Directed by: David Cronenberg.
Written by: David Cronenberg and Norman Snider based on the book by Bari Wood and Jack Geasland.
Starring: Jeremy Irons (Beverly Mantle / Elliot Mantle), Geneviève Bujold (Claire Niveau), Heidi von Palleske (Cary), Barbara Gordon (Danuta), Shirley Douglas (Laura), Stephen Lack (Anders Wolleck), Nick Nichols (Leo), Lynne Cormack (Arlene), Damir Andrei (Birchall), Miriam Newhouse (Mrs. Bookman).
There is an icy cold precision to David Cronenberg’s Dead Ringers which makes it so very disturbing. The plot – about twin gynecologists, who are both geniuses, who pass women back and forth without their knowledge, and eventually succumb to a spiral of despair, drug use and violence – very easily could have been turned into an exploitation film – the kind of cheesy film you come across on cable late at night enjoy, then forget. You won’t necessarily enjoy Dead Ringers – but you won’t forget it either. Like Cronenberg’s best movies, it burrows under your skin and stays there.
Beverly and Elliot Mantle (both played, brilliantly, by Jeremy Irons) are Toronto born twins who more intimately involved with each other’s lives then they should be. They run a successful practice – helping rich women get pregnant – and are minor celebrities in the medical field. Beverly is smart, shy, awkward and excels at research. Elliot is outgoing, charming – and excels at getting the brothers the money, they need to continue to do their research. The brothers have always “shared” women – without telling the women of course – and don’t have a problem with it. Elliot believes that Beverly is so shy and awkward that he’d still be a virgin if it weren’t for him. It is an arrival of a woman – Claire Niveau (Genevieve Bujold) – a famous actress – who will ultimately start the brothers’ downward spiral. As always, Elliot “gets” her first – and then passes her off to Beverly. Beverly then does something stupid – and falls in love with her. She falls for him as well – which causes both twins different problems. She brings her drug addiction into her relationship – and Beverly is soon caught up in it as well. Never having had a real girlfriend before, he is also vulnerable to petty, almost teenage boy level jealousy. Elliot is jealous as well – but in a different way. Beverly and Elliot have always been the most important person in each other’s lives, but Claire changes that.
Dead Ringers is remarkable on several levels. From a technical standpoint, the film is probably the best example of having one actor play two characters in cinema history. Cronenberg doesn’t invent new tricks to cover up the way he does things – he just does in more complex way. He doesn’t try to hide the seam separating the two characters in a shadow, but instead Cronenberg moves his camera – the splice changing positions. I’ve seen the film a number of times now, and I never notice a seam. The film works on other technical levels as well – Howard Shore’s score is one of his best, Cronenberg’s use of color, in particular the blood red surgical gowns the twins use, is striking. The gynecological tools invented by Beverly late in the film are perhaps the most disturbing things Cronenberg has ever put in a movie, which ranks them among the most disturbing in any movie, ever. If Cronenberg’s technical specs in the movie are impeccable – and he directs with the cold precision of a surgeon, the movie itself benefits from that ton. The film doesn’t shy away from the gory details of the movie – but presents it with a clinical view that makes it all the more troubling.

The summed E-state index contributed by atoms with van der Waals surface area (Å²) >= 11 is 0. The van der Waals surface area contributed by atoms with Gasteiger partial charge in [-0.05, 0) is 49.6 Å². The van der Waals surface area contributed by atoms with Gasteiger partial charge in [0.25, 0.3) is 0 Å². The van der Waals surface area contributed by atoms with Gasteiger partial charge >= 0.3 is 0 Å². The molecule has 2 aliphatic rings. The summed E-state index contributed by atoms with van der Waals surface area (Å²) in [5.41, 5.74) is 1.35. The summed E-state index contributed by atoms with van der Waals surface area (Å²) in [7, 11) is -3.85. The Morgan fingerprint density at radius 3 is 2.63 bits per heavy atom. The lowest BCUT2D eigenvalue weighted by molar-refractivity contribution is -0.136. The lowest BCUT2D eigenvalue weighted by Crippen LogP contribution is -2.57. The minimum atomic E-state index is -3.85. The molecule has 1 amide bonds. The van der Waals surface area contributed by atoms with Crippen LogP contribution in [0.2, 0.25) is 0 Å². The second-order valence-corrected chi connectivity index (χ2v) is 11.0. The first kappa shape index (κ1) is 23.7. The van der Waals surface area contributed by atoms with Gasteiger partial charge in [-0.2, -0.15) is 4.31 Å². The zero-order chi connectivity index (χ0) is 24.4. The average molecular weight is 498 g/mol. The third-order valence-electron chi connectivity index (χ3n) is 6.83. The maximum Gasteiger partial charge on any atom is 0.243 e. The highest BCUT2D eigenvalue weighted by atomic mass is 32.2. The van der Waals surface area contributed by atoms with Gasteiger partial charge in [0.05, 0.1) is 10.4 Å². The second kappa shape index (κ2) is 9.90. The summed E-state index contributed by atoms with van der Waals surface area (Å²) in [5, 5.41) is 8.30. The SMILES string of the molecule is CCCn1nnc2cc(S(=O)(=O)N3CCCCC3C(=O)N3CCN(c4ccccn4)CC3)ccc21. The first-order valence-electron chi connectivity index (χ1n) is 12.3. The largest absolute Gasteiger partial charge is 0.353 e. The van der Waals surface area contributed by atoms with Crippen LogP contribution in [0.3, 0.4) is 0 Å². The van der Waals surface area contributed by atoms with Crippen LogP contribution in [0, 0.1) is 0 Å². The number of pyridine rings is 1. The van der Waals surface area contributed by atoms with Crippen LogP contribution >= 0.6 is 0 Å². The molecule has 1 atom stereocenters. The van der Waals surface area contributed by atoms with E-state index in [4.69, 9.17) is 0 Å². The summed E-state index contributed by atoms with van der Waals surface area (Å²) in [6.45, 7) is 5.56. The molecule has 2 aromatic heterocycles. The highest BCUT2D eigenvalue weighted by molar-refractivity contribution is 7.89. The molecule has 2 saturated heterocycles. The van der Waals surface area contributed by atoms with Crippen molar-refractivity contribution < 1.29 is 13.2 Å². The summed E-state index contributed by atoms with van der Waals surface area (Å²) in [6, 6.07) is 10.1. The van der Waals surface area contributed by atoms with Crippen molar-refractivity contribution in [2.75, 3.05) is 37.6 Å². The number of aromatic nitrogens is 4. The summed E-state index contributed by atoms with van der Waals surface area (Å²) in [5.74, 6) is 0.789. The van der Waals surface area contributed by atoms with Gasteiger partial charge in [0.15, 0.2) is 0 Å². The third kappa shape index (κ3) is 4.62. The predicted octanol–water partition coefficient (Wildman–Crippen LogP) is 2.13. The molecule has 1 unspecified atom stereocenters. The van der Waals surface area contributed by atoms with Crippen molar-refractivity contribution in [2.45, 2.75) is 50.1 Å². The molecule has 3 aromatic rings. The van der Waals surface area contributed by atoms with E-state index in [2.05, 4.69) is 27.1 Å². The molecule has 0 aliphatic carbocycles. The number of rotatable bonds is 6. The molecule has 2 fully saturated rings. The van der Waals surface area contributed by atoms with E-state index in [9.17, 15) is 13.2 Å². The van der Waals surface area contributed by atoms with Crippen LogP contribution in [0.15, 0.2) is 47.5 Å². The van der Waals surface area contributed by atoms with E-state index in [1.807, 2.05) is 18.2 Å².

The best thing in the movie may well be Jeremy Irons performances as the twins. He wasn’t the first, nor the last, to play dual roles in a movie – but he may well be the best. Beverly and Elliot look identical – and yet there is not a moment in the film, not even a silent one, when you do not know which one you’re looking at. It’s all in subtle ways Irons moves, speaks and carries himself. He delivers not one, but two, great performances of a man coming apart at the seams – but for different reasons – and it he makes their every move clear. It’s one of the great screen performances in history.
You could nitpick a few things in Dead Ringers if you were so inclined. The fact that Bujold’s character disappears from the movie for the second half (to show up near the end) is a loss – she sets everything in motion, than leaves, which makes her more of a dramatic convenience than a character. Elliot’s descent into madness and drug addiction happens perhaps a little too fast – one scene his “girlfriend” is trying to stop him from taking drugs, the next he’s a spaced out junkie.
But those things don’t bother me much in Dead Ringers – the movie can only do so much, and it does need to get to its shattering climax. That climax is creepy, tragic, haunting and pathetic all at once – (I want ice cream!) and it’s also inevitable. Beverly and Elliot deserve each other.